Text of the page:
The structure is a “habitable bridge” located within a natural park. It will leave you speechless.
Recently inaugurated, the largest sculpture museum in the world is destined to enchant travelers from all over the planet.
His name is “The Twist” and is the new exhibition space of the Kistefos Museum, located in Jevnaker, an hour from Oslo, Norway.
The building used as a museum presents itself in all its magnificence as a covered bridge, with large windows and a retaliation in the center, which makes it unique in its design.
The Twist, extends for 60 meters on the Randselva river connecting the north side with the south side of the area.
Access from the south entrance allows you to cross a double height space with a wide view of the interior of the building, entering from the north instead, you will come to a panoramic space with a view of the old paper mill and the surrounding woodland landscape of Norway .
The project was carried out by the innovative Danish architectural firm BIG-Bjarke Ingels Group and a few days after its presentation, it found innumerable consents.
A bit of a bridge, a bit of artwork, the museum has an exhibition space of 1000 square meters, ready to host exhibitions of contemporary art. The event Hodgkin and Creed – Inside Out was organized for the inauguration.
An exhibition that combined artists Howard Hodgkin and Martin Creed for the first time, a celebration of their dominant and common thinking that sees art as a framework to express the complex emotional lives of people.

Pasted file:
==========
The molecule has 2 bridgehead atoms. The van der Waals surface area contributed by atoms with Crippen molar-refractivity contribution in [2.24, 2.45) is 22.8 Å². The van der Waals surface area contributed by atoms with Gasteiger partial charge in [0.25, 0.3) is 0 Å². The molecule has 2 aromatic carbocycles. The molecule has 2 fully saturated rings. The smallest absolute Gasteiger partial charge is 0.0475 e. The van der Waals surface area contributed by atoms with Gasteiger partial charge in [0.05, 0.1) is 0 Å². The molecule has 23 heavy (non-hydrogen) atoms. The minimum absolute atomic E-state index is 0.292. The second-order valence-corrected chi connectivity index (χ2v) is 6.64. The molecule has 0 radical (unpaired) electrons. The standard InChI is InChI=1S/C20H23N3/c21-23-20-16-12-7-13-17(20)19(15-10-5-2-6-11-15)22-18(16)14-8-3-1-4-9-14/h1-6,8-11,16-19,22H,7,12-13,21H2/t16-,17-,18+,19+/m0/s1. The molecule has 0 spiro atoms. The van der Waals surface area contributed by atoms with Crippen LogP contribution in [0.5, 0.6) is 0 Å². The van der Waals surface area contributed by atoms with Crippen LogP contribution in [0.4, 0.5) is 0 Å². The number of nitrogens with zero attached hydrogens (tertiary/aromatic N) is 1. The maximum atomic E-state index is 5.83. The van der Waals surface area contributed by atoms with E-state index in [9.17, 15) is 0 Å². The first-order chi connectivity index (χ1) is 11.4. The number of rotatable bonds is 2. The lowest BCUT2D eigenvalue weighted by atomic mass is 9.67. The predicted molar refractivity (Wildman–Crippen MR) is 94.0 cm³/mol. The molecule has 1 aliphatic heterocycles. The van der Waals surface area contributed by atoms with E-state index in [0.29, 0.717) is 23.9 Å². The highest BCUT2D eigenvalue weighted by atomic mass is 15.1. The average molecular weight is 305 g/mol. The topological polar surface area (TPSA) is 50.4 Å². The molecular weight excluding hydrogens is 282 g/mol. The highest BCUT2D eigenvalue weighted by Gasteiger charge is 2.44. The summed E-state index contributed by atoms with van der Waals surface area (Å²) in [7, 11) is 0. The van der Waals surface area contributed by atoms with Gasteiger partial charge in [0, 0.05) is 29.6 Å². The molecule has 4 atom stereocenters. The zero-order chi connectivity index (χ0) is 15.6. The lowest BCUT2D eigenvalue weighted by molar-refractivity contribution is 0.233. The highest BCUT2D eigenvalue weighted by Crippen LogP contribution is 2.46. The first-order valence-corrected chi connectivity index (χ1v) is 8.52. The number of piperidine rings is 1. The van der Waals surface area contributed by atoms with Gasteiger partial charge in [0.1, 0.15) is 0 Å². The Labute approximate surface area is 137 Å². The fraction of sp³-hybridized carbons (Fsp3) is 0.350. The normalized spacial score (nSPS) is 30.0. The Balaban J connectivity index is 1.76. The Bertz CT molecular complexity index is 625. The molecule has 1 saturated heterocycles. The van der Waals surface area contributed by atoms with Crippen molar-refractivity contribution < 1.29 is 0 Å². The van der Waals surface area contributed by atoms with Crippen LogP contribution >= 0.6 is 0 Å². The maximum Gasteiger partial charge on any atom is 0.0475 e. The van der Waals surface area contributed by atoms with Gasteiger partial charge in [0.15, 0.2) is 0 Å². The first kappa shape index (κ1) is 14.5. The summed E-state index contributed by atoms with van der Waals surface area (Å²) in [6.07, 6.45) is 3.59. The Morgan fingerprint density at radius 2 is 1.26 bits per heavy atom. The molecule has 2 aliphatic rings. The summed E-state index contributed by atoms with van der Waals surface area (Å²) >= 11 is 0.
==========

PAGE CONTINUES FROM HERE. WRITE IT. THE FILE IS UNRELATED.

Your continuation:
The Kistefos museum, which is now enriched with this impressive structure, was founded in 1996 by the Norwegian businessman and art collector Christen Sveaas in the former headquarters of the family paper mill.
The space includes an industrial museum, exhibition galleries and a sculpture park that houses works by important international artists such as Tony Cragg, Anish Kapoor, Marc Quinn, Jeppe Hein, Philip King.
The Twist, in this context, is configured as the piece of the missing puzzle of this immense space dedicated to art and culture.
The bridge can be reached through a path in the middle of the woods and represents a natural extension of the already existing sculpture museum.
The goal, carried out by the architects of the BIG-Bjarke Ingels group, was to preserve the buildings and the industrial and natural heritage of the entire area, simultaneously celebrating Norwegian art and international influence.
This is a mission accomplished in an excellent way by the study that took care of the project and that left nothing to chance.
Today The Twist is one of the most interesting architectural projects on the planet, as well as being part of a rich cultural, artistic and industrial heritage of Norway.